Family friction afflicts phone giants


Bell Atlantic spokesman Eric Rabe minces no words when asked to describe relations between his employer and the company that gave it birth.

"They've gone from Ma Bell to Mommie Dearest," he said yesterday, shortly after his company lobbed one more verbal grenade in an escalating war of words and deeds between the regional Bell company and AT&T; Corp.

Tensions between AT&T; and the seven regional Bell companies are nothing new. And with landmark telecommunications legislation working its way through Congress, AT&T; and the Bells have more reason to fight than ever before.

But over the last year, relations between AT&T; and Bell Atlantic have become especially strained.

Gary Arlen, president of Arlen Communications, a telecommunications consultancy in Bethesda, said Bell Atlantic is widely viewed as the most aggressive of the Bells in encroaching upon AT&T;'s businesses. "Bell Atlantic has been the thorn in AT&T;," he said.

The last few days were in many ways typical in the two companies' dysfunctional relationship.

Thursday, AT&T; charged that Bell Atlantic was inflicting "vast overcharges" on residents of Pennsylvania for access to long-distance lines.

Yesterday, it was Bell Atlantic accusing AT&T; of "playing a shell game" and "misleading customers" while pocketing $680 million in access-fee reductions ordered by the Federal Communications Commission.

It's difficult to pinpoint an exact incident that lifted the AT&T-Bell; Atlantic exchanges beyond the normal sniping between long-distance companies and local phone companies, but relations have clearly tumbled since Bell Atlantic joined with Nynex Corp. in August to challenge AT&T;'s merger with McCaw Cellular as an antitrust violation. The suit was settled in November.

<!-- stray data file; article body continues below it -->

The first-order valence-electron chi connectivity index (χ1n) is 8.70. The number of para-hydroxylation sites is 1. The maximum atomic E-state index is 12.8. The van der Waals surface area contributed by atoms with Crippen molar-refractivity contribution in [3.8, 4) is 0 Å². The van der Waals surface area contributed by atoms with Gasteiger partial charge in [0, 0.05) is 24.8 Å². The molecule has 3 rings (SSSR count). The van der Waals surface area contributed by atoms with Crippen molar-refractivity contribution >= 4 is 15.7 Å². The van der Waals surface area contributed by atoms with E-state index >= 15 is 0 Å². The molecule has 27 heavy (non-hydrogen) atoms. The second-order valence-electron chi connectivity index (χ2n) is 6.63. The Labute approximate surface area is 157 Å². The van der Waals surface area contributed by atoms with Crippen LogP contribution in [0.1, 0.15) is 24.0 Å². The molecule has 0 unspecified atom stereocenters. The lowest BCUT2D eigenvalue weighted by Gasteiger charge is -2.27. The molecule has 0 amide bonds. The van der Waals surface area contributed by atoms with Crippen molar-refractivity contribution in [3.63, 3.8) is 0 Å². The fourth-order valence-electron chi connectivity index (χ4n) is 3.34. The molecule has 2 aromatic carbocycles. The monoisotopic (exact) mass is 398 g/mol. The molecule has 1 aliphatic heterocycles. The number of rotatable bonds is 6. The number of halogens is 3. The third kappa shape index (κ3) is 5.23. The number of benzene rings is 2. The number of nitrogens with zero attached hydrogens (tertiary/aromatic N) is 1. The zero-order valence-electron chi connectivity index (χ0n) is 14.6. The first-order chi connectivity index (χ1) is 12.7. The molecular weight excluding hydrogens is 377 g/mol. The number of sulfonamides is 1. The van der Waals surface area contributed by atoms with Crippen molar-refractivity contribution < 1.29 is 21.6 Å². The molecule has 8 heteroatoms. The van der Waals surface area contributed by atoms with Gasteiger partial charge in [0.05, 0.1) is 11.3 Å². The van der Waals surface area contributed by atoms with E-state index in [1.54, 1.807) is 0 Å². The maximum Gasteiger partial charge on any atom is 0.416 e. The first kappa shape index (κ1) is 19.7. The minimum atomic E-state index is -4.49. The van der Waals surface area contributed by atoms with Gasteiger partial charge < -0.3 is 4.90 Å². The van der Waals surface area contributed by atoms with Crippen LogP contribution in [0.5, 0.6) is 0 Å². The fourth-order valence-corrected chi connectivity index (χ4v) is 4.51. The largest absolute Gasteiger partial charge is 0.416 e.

In February, Bell Atlantic was back in court on its own, suing AT&T; in New Jersey over what it called "false and misleading ads" for its short-haul long-distance plans, which compete with Bell Atlantic's toll-call service.

"They've pulled the wool over our customers' eyes one time too many. AT&T; should start using itstrue voice in its advertising," said James Young, Bell Atlantic's general counsel, mocking AT&T;'s True Voice long-distance calling plan.

A federal judge dismissed that suit in May, but not before AT&T; filed a countersuit accusing Bell Atlantic of violating antitrust laws by attempting to squelch competition.

Perhaps the most devastating blow to the relationship came in February, when Bell Atlantic in effect fired AT&T; as the systems integrator for a planned "full service network," saying eight months of contract negotiations had failed to produce an agreement. Both sides put as good a face on the breakup as possible, and AT&T; does remain a vendor for the project, but the decision was a clear signal that Bell Atlantic didn't want to entrust critical proprietary information to AT&T.;

Behind the loathing is a healthy dose of old-fashioned fear, especially on Bell Atlantic's part. The regional Bells and the long-distance companies are on a collision course as they move toward competing in each other's industries. Bell Atlantic executives say they respect all their potential competitors, but that AT&T; -- with its golden brand name and exceptionally deep pockets -- is the one that causes them to lose sleep at night.

"There's no doubt that AT&T; is going to absolutely be the company for us to worry most about," said Mr. Rabe.

AT&T; officials are reluctant to characterize the company's relations with Bell Atlantic as being any different from those with any other regional Bell company. Mark Rosenblum, the company's vice president for law and public policy, said several of the other Bell companies have been just as aggressive in battling AT&T; before regulatory agencies and the courts.

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